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From Proposition 65 to activist reports, recent activities related to epoxy can linings made from BPA have dialed up a flurry of news coverage lately. In response to consumer interest, and as a reaction to pressure from activist groups, some food brands are announcing that they are moving away from these can linings and using a variety of alternatives. Ironically, the announcements note that epoxy can linings have performed almost flawlessly for 40 years and that FDA has re-affirmed the safety of BPA.
With all the alarming media attention, brand reputation (and not science) understandably drives these decisions. But it is a scientific fact that exposure to BPA from canned food, and all other sources combined, is very low, and well within safety standards. According to data from the Centers for Disease Control and Prevention, typical human exposure to BPA is far below even the most stringent science-based safety limit set by government bodies worldwide.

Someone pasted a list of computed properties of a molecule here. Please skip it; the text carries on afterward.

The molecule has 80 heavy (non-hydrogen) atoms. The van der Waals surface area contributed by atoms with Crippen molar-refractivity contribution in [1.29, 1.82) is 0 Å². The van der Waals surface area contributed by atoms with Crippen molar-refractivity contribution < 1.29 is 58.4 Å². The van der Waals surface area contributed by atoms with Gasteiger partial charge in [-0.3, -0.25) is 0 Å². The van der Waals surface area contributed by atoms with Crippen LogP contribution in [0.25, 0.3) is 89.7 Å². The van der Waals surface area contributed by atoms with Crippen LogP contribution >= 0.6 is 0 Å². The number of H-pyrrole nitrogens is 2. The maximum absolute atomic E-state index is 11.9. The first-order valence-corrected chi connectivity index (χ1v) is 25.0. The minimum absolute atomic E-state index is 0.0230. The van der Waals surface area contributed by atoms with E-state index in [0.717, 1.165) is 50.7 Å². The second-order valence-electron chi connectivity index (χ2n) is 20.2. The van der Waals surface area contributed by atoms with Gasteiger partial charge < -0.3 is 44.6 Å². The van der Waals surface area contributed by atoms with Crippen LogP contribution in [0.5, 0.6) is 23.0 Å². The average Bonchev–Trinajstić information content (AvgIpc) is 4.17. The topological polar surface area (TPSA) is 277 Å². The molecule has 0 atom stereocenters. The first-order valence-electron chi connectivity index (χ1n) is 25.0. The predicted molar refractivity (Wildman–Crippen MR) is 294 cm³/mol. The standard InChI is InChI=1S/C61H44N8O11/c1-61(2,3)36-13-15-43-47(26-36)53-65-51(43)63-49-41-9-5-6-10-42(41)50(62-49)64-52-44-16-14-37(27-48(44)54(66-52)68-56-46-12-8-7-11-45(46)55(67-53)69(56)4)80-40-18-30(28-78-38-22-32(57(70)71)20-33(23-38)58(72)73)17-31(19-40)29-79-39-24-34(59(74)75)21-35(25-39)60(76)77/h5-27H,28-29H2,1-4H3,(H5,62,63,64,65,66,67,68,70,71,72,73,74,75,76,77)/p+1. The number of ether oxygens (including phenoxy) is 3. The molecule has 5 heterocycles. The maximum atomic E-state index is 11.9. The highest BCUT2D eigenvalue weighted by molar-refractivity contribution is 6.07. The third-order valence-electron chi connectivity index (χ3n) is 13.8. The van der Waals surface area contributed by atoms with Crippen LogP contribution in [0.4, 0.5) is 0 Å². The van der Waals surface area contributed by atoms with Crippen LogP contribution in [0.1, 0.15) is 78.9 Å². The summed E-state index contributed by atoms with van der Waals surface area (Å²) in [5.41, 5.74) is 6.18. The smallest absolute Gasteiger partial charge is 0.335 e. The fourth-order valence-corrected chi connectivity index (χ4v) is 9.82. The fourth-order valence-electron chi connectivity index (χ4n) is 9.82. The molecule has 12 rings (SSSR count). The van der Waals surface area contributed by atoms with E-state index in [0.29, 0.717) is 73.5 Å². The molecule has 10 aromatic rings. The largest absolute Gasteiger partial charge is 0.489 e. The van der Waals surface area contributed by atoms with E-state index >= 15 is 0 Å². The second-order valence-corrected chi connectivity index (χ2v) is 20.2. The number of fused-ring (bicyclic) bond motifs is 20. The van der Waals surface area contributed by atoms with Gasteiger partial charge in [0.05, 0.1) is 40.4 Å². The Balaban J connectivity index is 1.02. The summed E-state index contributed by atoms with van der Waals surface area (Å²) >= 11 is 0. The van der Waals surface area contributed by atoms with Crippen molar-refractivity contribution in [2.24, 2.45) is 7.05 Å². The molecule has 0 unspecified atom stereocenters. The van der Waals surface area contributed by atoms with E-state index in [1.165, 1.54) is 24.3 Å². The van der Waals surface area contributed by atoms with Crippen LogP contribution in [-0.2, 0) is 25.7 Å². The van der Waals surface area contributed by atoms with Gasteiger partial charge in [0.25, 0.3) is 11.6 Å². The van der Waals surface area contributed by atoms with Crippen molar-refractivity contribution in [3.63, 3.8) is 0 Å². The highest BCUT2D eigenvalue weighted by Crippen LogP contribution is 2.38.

BPA linings in cans serve an important role in food safety as well. Epoxy linings create a protective barrier in metal containers to prevent canned foods from becoming spoiled or contaminated with bacteria or rust.
But how do we know canned food with BPA is safe? In the last several years, federal government scientists have been conducting in-depth studies to answer key questions about the safety of BPA. To date, more than 20 of these studies have been published in the peer-reviewed scientific literature. The results clearly show that:
The comprehensive data now available provides a compelling reason to listen to the science on the safety of BPA. If you do, you won’t be alone. Most recently, South Korea’s scientific experts from the Ministry of Food and Drug Safety did just that in a recently published assessment. In their words, “there are no health concerns for the general Korean population” from exposure to BPA.
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